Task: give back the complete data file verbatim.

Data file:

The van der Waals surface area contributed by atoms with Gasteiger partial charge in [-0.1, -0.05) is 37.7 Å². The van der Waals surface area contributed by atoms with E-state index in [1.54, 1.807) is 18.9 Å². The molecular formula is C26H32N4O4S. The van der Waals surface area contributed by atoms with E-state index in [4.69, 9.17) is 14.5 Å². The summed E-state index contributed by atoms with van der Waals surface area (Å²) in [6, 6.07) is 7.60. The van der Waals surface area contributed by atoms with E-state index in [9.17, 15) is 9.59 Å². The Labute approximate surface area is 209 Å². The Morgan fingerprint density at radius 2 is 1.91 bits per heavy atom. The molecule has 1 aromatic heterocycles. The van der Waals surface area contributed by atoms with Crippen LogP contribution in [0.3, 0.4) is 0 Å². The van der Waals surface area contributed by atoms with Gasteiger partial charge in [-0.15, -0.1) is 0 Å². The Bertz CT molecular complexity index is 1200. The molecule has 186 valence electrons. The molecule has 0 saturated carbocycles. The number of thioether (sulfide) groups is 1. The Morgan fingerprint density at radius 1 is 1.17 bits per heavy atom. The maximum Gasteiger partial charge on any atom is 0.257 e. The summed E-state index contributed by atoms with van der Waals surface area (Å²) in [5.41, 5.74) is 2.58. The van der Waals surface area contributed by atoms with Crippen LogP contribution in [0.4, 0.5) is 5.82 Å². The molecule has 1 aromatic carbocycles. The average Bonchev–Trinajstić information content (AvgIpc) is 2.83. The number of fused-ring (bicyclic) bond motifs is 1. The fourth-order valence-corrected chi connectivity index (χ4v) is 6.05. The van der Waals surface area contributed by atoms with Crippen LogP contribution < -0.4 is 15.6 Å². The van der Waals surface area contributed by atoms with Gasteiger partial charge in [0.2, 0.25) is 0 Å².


The van der Waals surface area contributed by atoms with Gasteiger partial charge in [-0.1, -0.05) is 37.7 Å². The van der Waals surface area contributed by atoms with E-state index in [1.54, 1.807) is 18.9 Å². The molecular formula is C26H32N4O4S. The van der Waals surface area contributed by atoms with E-state index in [4.69, 9.17) is 14.5 Å². The summed E-state index contributed by atoms with van der Waals surface area (Å²) in [6, 6.07) is 7.60. The van der Waals surface area contributed by atoms with E-state index in [9.17, 15) is 9.59 Å². The Labute approximate surface area is 209 Å². The Morgan fingerprint density at radius 2 is 1.91 bits per heavy atom. The molecule has 1 aromatic heterocycles. The van der Waals surface area contributed by atoms with Crippen LogP contribution in [0.3, 0.4) is 0 Å². The van der Waals surface area contributed by atoms with Gasteiger partial charge in [-0.15, -0.1) is 0 Å². The Bertz CT molecular complexity index is 1200. The molecule has 186 valence electrons. The molecule has 0 saturated carbocycles. The number of thioether (sulfide) groups is 1. The Morgan fingerprint density at radius 1 is 1.17 bits per heavy atom. The maximum Gasteiger partial charge on any atom is 0.257 e. The summed E-state index contributed by atoms with van der Waals surface area (Å²) in [5.41, 5.74) is 2.58. The van der Waals surface area contributed by atoms with Crippen LogP contribution in [0.4, 0.5) is 5.82 Å². The molecule has 1 aromatic carbocycles. The average Bonchev–Trinajstić information content (AvgIpc) is 2.83. The number of fused-ring (bicyclic) bond motifs is 1. The fourth-order valence-corrected chi connectivity index (χ4v) is 6.05. The van der Waals surface area contributed by atoms with Crippen LogP contribution < -0.4 is 15.6 Å². The van der Waals surface area contributed by atoms with Gasteiger partial charge in [0.2, 0.25) is 0 Å².